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Dustin Putman

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Capsule Review
The Rover  (2014)
2 Stars
Directed by David Michôd.
Cast: Guy Pearce, Robert Pattinson, Scoot McNairy, Susan Prior, Gillian Jones, Tawanda Manyimo, David Field, Jamie Fallon, Anthony Hayes.
2014 – 103 minutes
Rated: Rated R (for language and some bloody violence).
Reviewed by Dustin Putman, September 23, 2014.
An untamed, uncompromising post-apocalyptic vision of Australia in the "Mad Max" vein, "The Rover" is a scabrous, tightly drawn chase drama—even if, ultimately, the narrative doesn't lead anywhere particularly new. Writer-director David Michôd (2010's "Animal Kingdom") and cinematographer Natasha Braier certainly have a handle on their spare, evocatively dusty mise en scène. The plot, set ten years "after the collapse," doesn't bother to go into any more detail than this about the country's disintegration. In a near-desolate wasteland where provisions are scarce and little roadside dives have become brothels for young, usually underage boys being pawned off for cash, former farmer Eric (Guy Pearce) sets out to make a group of thieves pay who have just stolen his car. While in hot pursuit, he meets the injured Rey (Robert Pattinson), left for dead by brother Henry (Scoot McNairy)—the current driver of Eric's car. As Rey recuperates, his need for answers over why his own flesh and blood would abandon him collides with Eric's drive to reclaim his valuable property by any means necessary.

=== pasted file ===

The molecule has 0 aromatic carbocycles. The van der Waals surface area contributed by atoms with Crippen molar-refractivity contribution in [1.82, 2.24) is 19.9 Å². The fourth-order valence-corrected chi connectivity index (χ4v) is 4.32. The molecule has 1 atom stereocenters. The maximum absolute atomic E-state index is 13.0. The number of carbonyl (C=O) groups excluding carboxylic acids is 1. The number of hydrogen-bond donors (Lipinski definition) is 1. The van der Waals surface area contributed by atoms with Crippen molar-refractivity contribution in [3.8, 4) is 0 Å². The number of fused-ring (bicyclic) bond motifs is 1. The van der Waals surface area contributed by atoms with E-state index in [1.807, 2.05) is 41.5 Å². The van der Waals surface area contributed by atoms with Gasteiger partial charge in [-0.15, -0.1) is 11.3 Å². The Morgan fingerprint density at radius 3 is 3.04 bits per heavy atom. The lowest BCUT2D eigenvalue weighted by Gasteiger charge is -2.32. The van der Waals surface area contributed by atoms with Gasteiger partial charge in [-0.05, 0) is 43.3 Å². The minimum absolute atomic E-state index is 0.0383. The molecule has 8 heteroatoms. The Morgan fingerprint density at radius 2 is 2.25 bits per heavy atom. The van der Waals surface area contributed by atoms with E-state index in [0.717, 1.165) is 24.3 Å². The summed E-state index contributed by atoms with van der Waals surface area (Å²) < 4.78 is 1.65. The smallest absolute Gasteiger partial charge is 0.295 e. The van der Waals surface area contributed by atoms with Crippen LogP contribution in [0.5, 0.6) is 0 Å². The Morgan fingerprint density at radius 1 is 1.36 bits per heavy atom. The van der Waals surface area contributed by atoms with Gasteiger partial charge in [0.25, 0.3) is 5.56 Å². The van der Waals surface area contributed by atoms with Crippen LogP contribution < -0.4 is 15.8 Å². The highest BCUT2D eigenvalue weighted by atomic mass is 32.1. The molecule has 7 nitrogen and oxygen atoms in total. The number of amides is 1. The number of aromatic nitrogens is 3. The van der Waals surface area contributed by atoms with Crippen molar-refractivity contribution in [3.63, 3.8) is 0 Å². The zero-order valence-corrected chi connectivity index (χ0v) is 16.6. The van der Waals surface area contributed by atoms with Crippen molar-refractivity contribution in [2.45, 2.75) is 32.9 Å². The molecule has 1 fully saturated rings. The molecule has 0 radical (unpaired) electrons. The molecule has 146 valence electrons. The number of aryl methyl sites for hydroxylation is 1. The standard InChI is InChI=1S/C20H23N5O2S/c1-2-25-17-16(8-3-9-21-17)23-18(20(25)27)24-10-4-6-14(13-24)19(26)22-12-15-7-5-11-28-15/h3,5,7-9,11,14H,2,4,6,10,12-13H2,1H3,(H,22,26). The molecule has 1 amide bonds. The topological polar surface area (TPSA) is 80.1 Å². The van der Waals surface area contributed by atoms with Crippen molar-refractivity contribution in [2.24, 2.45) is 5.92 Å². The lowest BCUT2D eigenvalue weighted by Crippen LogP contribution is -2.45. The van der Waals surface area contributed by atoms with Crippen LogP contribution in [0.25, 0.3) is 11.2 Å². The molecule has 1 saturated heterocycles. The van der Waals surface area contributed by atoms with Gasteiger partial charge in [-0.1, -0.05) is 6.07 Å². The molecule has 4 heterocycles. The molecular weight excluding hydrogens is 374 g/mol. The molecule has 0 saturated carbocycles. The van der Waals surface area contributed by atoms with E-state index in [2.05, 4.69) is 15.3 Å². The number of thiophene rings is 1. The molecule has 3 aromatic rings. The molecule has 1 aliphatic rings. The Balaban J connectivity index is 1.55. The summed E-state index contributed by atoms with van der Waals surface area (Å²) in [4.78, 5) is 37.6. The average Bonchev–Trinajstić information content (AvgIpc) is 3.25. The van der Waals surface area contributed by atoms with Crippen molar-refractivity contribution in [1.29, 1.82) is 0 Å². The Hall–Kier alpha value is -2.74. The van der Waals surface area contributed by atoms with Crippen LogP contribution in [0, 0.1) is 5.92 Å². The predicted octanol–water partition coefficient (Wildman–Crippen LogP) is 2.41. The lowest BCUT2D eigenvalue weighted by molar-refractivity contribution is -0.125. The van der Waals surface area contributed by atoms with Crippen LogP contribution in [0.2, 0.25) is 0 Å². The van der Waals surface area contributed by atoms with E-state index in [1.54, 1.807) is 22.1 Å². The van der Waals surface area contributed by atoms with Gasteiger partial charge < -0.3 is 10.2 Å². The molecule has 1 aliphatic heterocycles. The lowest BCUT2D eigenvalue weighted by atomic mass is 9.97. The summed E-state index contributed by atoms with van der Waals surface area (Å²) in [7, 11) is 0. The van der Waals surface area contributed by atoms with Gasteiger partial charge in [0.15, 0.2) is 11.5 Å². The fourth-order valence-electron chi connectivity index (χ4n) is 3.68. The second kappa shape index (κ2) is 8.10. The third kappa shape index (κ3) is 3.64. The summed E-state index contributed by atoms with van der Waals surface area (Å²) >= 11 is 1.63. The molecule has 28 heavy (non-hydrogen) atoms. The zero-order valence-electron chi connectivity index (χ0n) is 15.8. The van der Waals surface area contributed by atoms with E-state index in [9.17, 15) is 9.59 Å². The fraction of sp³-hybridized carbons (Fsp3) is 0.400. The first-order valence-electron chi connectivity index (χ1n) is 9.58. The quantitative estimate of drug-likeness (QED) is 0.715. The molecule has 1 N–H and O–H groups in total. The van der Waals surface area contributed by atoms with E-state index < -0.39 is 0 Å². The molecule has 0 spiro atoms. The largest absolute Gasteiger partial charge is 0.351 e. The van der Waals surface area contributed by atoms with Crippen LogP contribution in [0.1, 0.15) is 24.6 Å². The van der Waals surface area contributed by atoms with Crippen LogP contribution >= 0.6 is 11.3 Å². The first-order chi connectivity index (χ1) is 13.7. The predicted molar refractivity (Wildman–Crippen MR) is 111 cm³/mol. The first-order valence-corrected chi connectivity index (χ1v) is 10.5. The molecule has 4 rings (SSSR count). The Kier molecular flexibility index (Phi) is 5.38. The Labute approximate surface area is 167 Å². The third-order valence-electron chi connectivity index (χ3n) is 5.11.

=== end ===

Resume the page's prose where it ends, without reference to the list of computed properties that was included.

In "The Rover," Guy Pearce (2014's "Hateship Loveship") and Robert Pattinson (2012's "Cosmopolis") are such compelling leads that one wishes more was deemed from their characters' past lives to contrast the virtual hopelessness of their current surroundings. Where their journey takes them has been seen before, but Michôd is such an adept craftsman at stripped-down action set-pieces and quietly stirring showdowns that it works all the same. And, even if the third act doesn't quite add up to what the viewer hopes or expects, the final scene does provide a logical, smartly revealed little payoff. Special kudos for one of the most unexpected, unorthodox soundtrack cuts of the year. In the midst of a tone favoring the bleak, the savage, and the tough-as-nails, who could have anticipated the use of Keri Hilson's "Pretty Girl Rock" as one of the few poignant lifelines to a modern, buzzing world that, for Eric and Rey, no longer exists?
© 2014 by Dustin Putman
Dustin Putman